Saturday, October 14, 2023

On the Deep Structure of the Progressive-Terror Industrial Complex

There is no shortage of opinion on the Israeli-Palestinian conflict, but they mostly touch on the symptoms and not the cause -- the surface and not deep structure. What I wonder about is the deeper structure that accounts for the agreement between, say, Hamas and BLM. What does beheading Jewish children have to do with exploiting white guilt to finance a real estate empire? What's the connection?

Some events are like a sword slicing through history and dividing one side from the other. For example, Pearl Harbor was such an event. Prior to it there was still a lot isolationist sentiment, but after the sword fell, most everyone found themselves on the same side. Certainly one would have been hard-pressed to find pro-Japanese sentiments, let alone demonstrations and "days of rage" against American colonizers.

But in this case, the moral revulsion didn't last 24 hours before the usual suspects were making excuses, adding "context," and blaming the victim. 

This week we have been witness to the greatest atrocities and mass slaughter perpetrated against Jews since the Holocaust. Sickeningly, on many of your campuses, events are being held to support those who carried out this savagery and to blame the victims, innocent Israelis.

VDH  describes the sword of (a)morality cutting through history:

In a strange way, this reign of death has become a touchstone, an acid test of sorts that has revealed the utter amorality of enemies abroad and quite dangerous people at home.

For example, 

the overt support for Hamas killers by the diversity, equity, and inclusion crowd on a lot of campuses exposes to Americans the real moral and intellectual rot in higher education.

So, diversity, equity, inclusion, and... genocide. We could say that this nexus us just a coincidence, or again, search for some deeper structure that renders the connection perfectly intelligible.   

For example, this guy says

The war in Gaza is part of a global war between an alliance of militant Islam and communists on one side [of the Sword], and Judeo-Christian Western civilization on the other.

This one agrees that 

None of the horrors you are witnessing this week -- not the massacre of Jews, not the betrayal by public figures and popular activist movements, not the moral insanity of our universities and cultural spaces -- happened by accident.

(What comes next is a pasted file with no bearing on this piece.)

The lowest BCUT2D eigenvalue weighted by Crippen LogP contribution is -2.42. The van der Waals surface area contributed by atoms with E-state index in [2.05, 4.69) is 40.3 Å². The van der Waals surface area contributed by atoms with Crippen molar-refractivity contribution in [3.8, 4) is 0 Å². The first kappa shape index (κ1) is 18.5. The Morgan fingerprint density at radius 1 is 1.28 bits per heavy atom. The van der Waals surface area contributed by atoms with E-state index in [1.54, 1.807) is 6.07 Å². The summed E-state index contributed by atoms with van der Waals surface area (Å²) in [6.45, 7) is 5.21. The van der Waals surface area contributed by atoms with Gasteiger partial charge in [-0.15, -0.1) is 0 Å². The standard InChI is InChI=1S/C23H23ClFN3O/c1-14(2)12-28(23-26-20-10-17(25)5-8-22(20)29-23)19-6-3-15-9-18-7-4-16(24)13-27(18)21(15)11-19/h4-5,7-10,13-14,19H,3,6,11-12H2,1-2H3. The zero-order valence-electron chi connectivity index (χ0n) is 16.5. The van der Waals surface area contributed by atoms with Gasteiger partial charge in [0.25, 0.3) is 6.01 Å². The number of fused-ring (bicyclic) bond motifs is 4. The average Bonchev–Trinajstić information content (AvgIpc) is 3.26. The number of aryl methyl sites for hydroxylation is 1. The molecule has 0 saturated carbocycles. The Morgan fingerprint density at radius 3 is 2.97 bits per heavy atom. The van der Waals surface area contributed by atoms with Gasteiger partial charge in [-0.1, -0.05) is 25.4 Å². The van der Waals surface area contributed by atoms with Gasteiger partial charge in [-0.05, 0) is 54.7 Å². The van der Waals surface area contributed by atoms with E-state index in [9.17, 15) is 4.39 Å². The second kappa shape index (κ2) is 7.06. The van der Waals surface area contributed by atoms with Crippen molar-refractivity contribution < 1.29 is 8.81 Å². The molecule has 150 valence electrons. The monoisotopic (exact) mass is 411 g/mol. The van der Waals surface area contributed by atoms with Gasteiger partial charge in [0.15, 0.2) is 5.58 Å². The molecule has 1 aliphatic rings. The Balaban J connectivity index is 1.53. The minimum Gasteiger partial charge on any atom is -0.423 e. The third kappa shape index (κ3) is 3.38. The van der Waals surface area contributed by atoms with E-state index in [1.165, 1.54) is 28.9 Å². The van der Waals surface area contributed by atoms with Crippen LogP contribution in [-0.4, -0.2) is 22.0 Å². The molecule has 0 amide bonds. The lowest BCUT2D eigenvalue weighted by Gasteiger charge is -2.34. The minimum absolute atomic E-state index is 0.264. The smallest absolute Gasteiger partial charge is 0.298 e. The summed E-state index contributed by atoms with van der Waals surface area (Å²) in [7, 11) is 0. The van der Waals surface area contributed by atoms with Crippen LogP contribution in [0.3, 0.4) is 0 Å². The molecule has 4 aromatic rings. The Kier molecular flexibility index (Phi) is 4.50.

Rather, there's that deep structure again:

Every time we pressed on one of the newly mass-embraced policy proposals or narratives -- intersectionality, decolonization studies, the Iran nuclear deal, Russiagate, Black Lives Matter, the Women’s March, critical race theory, COVID lockdowns -- a weird thing would happen: The idea itself fell apart at the seams within seconds of contact with reality....
The more we listened to freshly minted universal experts, the more we were struck by the increasing lunacy of their pronouncements on every topic under the sun, always backed by “studies” and “science”

But what unites the lunatics? Is there an order to it, or just an axis of bad or stupid actors wanting to cause chaos and suffering? 

There's also decolonization, the outcome of which 

is barbarism. For Hamas, it means murdering women, children, and the elderly, executing innocent people on the street, and mutilating infants in their homes. For the radical academics..., it means destroying our best institutions, obliterating academic standards, and elevating witchcraft, voodoo, and pseudo-science into positions of prestige. The philosopher Leo Strauss once defined nihilism as opposition to civilization as such—and this is precisely what the decolonizing academics have done....

Americans need to understand that the massacre in Gaza is not only a foreign outrage. The same ethno-radicals who cheer Hamas’s destruction of civilization abroad also want to commit civilizational suicide here at home.

So, is nihilism the answer to the question of deep structure? But nihilism is no structure at all. The following may be crazy, but it insists on its own necessary logical structure:

"Academics in the area of border studies: you cannot teach about displacement, dispossession, suffering, resistance, decolonization, and abolition without Palestine. You can’t be for Abolish ICE, anti-border violence, or anti-carceral without supporting freedom for Palestinians.” 

”When I say ‘no walls, no prisons, no cages’ this is what I mean," Martinez posted on X earlier this week above a picture of the Hamas terrorists storming into Israel on their way to rape women, slaughter babies, and take elderly Holocaust survivors prisoner.  

So, in a way, we don't have to look hard for the deep structure, since they never shut-up about the intrinsic relationship between diversity, equity, inclusion, decolonization, open borders, freeing violent criminals, Jew-hatred, CRT, White Privilege, the destruction of western institutions and intellectual standards, and outright genocide.